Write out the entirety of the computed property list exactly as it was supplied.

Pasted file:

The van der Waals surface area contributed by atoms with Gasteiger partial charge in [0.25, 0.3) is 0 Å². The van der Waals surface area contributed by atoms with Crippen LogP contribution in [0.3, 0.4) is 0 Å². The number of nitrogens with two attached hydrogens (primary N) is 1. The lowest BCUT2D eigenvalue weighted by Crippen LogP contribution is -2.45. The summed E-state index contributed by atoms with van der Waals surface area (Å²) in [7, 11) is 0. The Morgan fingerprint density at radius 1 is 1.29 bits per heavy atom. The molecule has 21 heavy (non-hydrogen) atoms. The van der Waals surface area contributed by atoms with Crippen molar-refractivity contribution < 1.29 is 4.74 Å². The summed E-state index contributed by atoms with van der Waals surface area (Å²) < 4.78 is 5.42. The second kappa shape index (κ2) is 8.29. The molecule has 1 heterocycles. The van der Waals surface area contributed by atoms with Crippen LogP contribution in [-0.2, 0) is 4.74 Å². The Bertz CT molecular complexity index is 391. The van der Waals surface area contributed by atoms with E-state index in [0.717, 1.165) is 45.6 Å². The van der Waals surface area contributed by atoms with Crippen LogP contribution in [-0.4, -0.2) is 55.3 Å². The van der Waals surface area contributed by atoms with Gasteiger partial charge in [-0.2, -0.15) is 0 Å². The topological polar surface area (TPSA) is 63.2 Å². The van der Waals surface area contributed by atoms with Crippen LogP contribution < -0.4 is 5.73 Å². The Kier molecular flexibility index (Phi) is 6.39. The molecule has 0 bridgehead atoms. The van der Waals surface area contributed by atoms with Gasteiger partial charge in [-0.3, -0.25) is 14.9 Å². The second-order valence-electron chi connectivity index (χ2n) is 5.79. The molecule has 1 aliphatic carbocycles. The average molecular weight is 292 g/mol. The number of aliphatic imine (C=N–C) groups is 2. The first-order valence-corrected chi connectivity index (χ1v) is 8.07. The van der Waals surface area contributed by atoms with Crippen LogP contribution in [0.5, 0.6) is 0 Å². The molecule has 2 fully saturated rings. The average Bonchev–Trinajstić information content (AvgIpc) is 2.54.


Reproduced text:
The van der Waals surface area contributed by atoms with Gasteiger partial charge in [0.25, 0.3) is 0 Å². The van der Waals surface area contributed by atoms with Crippen LogP contribution in [0.3, 0.4) is 0 Å². The number of nitrogens with two attached hydrogens (primary N) is 1. The lowest BCUT2D eigenvalue weighted by Crippen LogP contribution is -2.45. The summed E-state index contributed by atoms with van der Waals surface area (Å²) in [7, 11) is 0. The Morgan fingerprint density at radius 1 is 1.29 bits per heavy atom. The molecule has 21 heavy (non-hydrogen) atoms. The van der Waals surface area contributed by atoms with Crippen molar-refractivity contribution < 1.29 is 4.74 Å². The summed E-state index contributed by atoms with van der Waals surface area (Å²) < 4.78 is 5.42. The second kappa shape index (κ2) is 8.29. The molecule has 1 heterocycles. The van der Waals surface area contributed by atoms with Crippen LogP contribution in [-0.2, 0) is 4.74 Å². The Bertz CT molecular complexity index is 391. The van der Waals surface area contributed by atoms with E-state index in [0.717, 1.165) is 45.6 Å². The van der Waals surface area contributed by atoms with Crippen LogP contribution in [-0.4, -0.2) is 55.3 Å². The van der Waals surface area contributed by atoms with Gasteiger partial charge in [-0.2, -0.15) is 0 Å². The topological polar surface area (TPSA) is 63.2 Å². The van der Waals surface area contributed by atoms with Crippen LogP contribution < -0.4 is 5.73 Å². The Kier molecular flexibility index (Phi) is 6.39. The molecule has 0 bridgehead atoms. The van der Waals surface area contributed by atoms with Gasteiger partial charge in [-0.3, -0.25) is 14.9 Å². The second-order valence-electron chi connectivity index (χ2n) is 5.79. The molecule has 1 aliphatic carbocycles. The average molecular weight is 292 g/mol. The number of aliphatic imine (C=N–C) groups is 2. The first-order valence-corrected chi connectivity index (χ1v) is 8.07. The van der Waals surface area contributed by atoms with Crippen LogP contribution in [0.5, 0.6) is 0 Å². The molecule has 2 fully saturated rings. The average Bonchev–Trinajstić information content (AvgIpc) is 2.54.